On people’s biggest misconception about eyebrows: Even if you have somebody, an idol, who you admire, doesn’t mean you can have the same eyebrows. We are all different—different bone structure, different natural eyebrows.
On her biggest beauty mistakes growing up: I grew up in Romania. We couldn’t go into department stores to buy makeup. So my mother used to have a painter who painted our house. He used to mix his own colors. He used to get raw material, and I was fascinated by his work. He used to mix blue and green and put a little shimmer in—and that was my eye shadow. It was a loose pigment. I don’t know how healthy that was, but I’m still not blind!
In the beginning of her career in the beauty industry, she worked at the Giovanna-Jutta salon in Beverly Hills. There, she was in charge of facial and body waxing services. But she quickly became aware of a glaring hole in the market: nobody was concerned about the appearance of their eyebrows. Anastasia took matters into her own hands and secured a tiny room in another local salon in 1992. It was in this space that she developed her signature technique, which was derived from Leonardo da Vinci’s use of the Golden Ratio. After failing to convince her boss to let her launch a brow service at the salon, Anastasia tried (and failed) to convince her boss to let her launch a brow service at the salon.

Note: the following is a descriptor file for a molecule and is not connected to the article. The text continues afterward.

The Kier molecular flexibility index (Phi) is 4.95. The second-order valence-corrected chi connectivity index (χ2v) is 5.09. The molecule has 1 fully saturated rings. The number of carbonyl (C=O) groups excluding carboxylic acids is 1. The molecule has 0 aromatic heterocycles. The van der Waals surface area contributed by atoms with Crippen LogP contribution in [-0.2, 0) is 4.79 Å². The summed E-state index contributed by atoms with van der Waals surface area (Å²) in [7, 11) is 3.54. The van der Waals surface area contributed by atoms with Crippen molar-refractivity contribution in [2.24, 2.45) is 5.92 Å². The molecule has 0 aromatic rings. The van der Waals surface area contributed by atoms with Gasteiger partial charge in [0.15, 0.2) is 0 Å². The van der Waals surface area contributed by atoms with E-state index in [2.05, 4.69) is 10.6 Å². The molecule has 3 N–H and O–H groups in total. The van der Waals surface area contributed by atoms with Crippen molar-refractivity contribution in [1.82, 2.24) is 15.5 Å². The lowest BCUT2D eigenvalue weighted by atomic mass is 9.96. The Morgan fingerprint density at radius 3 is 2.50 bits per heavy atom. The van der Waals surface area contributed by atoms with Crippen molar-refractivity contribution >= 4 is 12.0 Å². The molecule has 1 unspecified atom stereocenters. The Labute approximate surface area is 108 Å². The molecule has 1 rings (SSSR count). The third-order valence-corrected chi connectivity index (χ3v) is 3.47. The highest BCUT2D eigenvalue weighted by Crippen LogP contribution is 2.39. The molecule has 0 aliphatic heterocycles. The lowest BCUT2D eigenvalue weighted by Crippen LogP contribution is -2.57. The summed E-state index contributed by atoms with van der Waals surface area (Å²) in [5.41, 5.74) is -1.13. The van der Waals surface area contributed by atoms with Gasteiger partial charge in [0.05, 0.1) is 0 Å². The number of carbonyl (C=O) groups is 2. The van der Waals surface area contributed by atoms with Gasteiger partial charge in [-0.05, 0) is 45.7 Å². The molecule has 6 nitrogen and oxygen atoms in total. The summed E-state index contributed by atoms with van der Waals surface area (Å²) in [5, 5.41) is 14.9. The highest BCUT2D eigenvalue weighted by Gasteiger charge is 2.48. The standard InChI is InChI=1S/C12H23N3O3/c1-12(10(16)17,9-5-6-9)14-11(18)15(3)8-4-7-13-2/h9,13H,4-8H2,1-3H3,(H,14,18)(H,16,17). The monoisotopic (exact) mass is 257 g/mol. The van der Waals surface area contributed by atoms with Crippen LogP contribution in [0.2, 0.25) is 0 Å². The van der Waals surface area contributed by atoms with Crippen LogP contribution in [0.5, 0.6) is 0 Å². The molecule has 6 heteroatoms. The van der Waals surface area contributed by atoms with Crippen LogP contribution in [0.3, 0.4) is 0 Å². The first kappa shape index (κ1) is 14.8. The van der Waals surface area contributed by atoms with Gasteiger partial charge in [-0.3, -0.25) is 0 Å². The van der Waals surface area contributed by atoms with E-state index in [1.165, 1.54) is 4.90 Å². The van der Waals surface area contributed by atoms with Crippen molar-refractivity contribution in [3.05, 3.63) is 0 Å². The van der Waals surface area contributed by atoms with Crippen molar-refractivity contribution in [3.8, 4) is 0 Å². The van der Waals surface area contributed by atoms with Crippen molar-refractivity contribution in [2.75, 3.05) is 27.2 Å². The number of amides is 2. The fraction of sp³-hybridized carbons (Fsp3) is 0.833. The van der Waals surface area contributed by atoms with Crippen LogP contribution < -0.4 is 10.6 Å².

The end result was a method of sculpting eyebrows that was customized to the bone structure of each individual customer as well as their natural arch (or lack thereof). It was successful, and she went on to shape the brows of all the supermodels by plucking and waxing them. Her reputation could only go up from there. Talking about which historical figure has the best brows – an eyebrow idol Anastasia Soare shares with WSJ: If you look to the ’50s—Sophia Loren, Marilyn Monroe, Ava Gardner—they had the most gorgeous eyebrows. Thick, beautiful, really gorgeous eyebrows. Before that, if you go into the ’20s and ’30s, you see Marlene Dietrich who had super-thin eyebrows, because that was the style. It made her look more mature than she was. That pencil-thin didn’t work then, it doesn’t work today.